The two biggest stories in baseball are connected, yet few people seem to be making the connections. It’s plain as day but eludes sports columnists and ESPN gurus alike. Steroids in baseball have begun making a decisive incision into what was once the national pastime. For years baseball had defied all reason and been followed by legions of fans despite its slow and methodical pace. Now, with the sudden increase in the size of baseball players, and the amount of scoring and most noticeably homeruns, many have begun challenging what we see on the diamond. With the claims of ex-baseball players who admit to have juiced up (and won the MVP one year thanks to it) many have turned away from the sports, much in the same way that people now ignore boxing. It’s fixed, or at least tarnished; it isn’t believable anymore.

The second major issue has been a surprising increase in baseball violence. While the two fan attack incidents have been the stories most often cited, what has been lost in the commotion has been the sheer increase in baseball brawls. A bench-clearing brawl in baseball has ritually been an enjoyable experience, a thrilling break from the continuous pitch and wait action. The fact that they were so rare amplified the drama, but now it has nearly become redundant. Spring training was chock full of them, and now any pitch too close inside is met by a swarm of 28 players chasing after the pitcher. Now, only a few days ago, a relatively minor act was been propelled into the public spotlight. Randall Simon hit a 19-year old girl in the head with his bat. This is how the story has been headlined, but in actuality he merely hit the cushioning of her “sausage” costume. In all honesty, this is funnier than it is tragic, but an underlying question remains unanswered. Why the hell did he swing at a mascot?

Sure, some of us have long craved taking a swing at the annoying lunacy of these costumed individuals, who misinterpret our patience for affection. Despite these urges, none of us have actually acted on these impulses because we’re sane individuals. We have enough patience to undergo some basic childish acts. Randall Simon did not have the patience; he and his short-tempered cronies now control the public image of baseball.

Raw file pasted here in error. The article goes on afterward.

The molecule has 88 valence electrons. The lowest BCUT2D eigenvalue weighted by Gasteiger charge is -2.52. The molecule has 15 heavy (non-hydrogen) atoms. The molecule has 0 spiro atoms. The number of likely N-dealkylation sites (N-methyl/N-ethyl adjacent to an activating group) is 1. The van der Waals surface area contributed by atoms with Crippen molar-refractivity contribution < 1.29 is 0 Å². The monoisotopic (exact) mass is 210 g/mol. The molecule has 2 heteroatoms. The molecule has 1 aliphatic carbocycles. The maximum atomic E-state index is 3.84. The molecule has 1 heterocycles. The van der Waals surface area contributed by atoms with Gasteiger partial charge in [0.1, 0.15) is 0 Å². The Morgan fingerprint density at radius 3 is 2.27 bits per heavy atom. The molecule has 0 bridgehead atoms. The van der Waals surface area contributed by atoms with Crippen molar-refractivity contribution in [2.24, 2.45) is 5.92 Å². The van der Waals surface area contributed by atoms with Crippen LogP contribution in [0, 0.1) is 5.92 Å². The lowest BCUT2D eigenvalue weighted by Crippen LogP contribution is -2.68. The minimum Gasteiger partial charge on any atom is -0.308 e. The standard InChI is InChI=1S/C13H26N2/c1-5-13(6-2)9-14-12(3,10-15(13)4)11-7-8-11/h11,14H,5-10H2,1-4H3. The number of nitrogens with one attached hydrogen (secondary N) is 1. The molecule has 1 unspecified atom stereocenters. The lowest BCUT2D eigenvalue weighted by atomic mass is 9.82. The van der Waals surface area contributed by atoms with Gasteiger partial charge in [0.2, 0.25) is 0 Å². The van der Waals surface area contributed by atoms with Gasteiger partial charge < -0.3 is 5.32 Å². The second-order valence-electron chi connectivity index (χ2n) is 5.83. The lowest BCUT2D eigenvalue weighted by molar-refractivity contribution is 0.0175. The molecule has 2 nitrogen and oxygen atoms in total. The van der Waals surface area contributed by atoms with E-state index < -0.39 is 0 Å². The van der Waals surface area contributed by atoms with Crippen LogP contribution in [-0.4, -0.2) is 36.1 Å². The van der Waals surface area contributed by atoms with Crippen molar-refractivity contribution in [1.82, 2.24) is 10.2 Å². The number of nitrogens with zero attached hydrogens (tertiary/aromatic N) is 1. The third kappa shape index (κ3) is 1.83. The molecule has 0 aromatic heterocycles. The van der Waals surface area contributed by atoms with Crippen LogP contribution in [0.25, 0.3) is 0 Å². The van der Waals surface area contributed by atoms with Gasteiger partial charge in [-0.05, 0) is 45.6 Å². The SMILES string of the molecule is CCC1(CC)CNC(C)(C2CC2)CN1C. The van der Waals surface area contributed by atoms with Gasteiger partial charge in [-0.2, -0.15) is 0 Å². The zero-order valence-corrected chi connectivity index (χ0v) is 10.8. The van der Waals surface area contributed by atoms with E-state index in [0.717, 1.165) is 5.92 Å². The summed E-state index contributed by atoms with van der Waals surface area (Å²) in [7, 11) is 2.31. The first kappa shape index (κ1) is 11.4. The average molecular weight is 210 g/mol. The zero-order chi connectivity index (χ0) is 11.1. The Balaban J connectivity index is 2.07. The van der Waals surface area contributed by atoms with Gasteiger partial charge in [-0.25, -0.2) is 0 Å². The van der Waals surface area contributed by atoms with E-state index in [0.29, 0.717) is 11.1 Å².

Some of the noted side effects of steroids are:

  • Extreme irritability
  • Bloated appearance
  • Rapid weight gain
  • Acne

If you go down the list of the athletes that have shown the biggest increase in their offensive statistics, you can go down this list and check each item. Within only 10 years the sluggers have evolved from the lanky to the large. Baseball is now inundated with men that are only 6’ tall, yet all weigh well over 230 pounds. Admittedly, there were a few men with similar qualities in the early nineties. John Kruk, Kirby Puckett, Cecil Fielder to name a few, but this weight was stationed in their stomachs. The weight was apparent, and not beneficial to their physical prowess.

What does this all mean? Well, short of a full scale psychological and physical examination of every baseball player, this issue will remain mostly theoretical. The baseball union has adamantly defended their rights to continue using steroids without stating that exactly. This union can be at least partially blamed for the current deluge of financial problems surrounding baseball, and now they may be responsible for turning baseball into the next deceased sport next to heavyweight boxing.

The motivations for the players' union to be so vehement about not allowing the league to arbitrarily test their players remain a mystery. Personal privacy may hold a place when it comes to tapping phone calls, but professional athletes are continually tested for drugs in all other major sports. Part of the mystique of watching these games is to be inspired by the sheer talent of these physical celebrities. Now with the steroid question always looming, these shattered records and towering homeruns are viewed with a skeptical eye. If baseball doesn’t quickly find a way to admonish these actions, it will be writing the final chapter in its own storied history.

Obviously, the sport will never disappear completely, but the money and celebrity will at least diminish. During the years of Mike Tyson I knew the names of many heavyweight champions and contenders, now Lennox Lewis is the only recognizable name to me. Not because of any personal preference, but simply from reading the ESPN bylines. Baseball could be next, which may be a good thing considering the avarice of those involved. Fans are such fickle creatures, but if we could subside our short attention spans for a moment and prolong the dissention, then perhaps the message would get across. I miss baseball, but I can’t return to these acne ridden, angry behemoths.

The rants of a man who onced enjoyed watching the Toronto Blue Jays win back to back championships.
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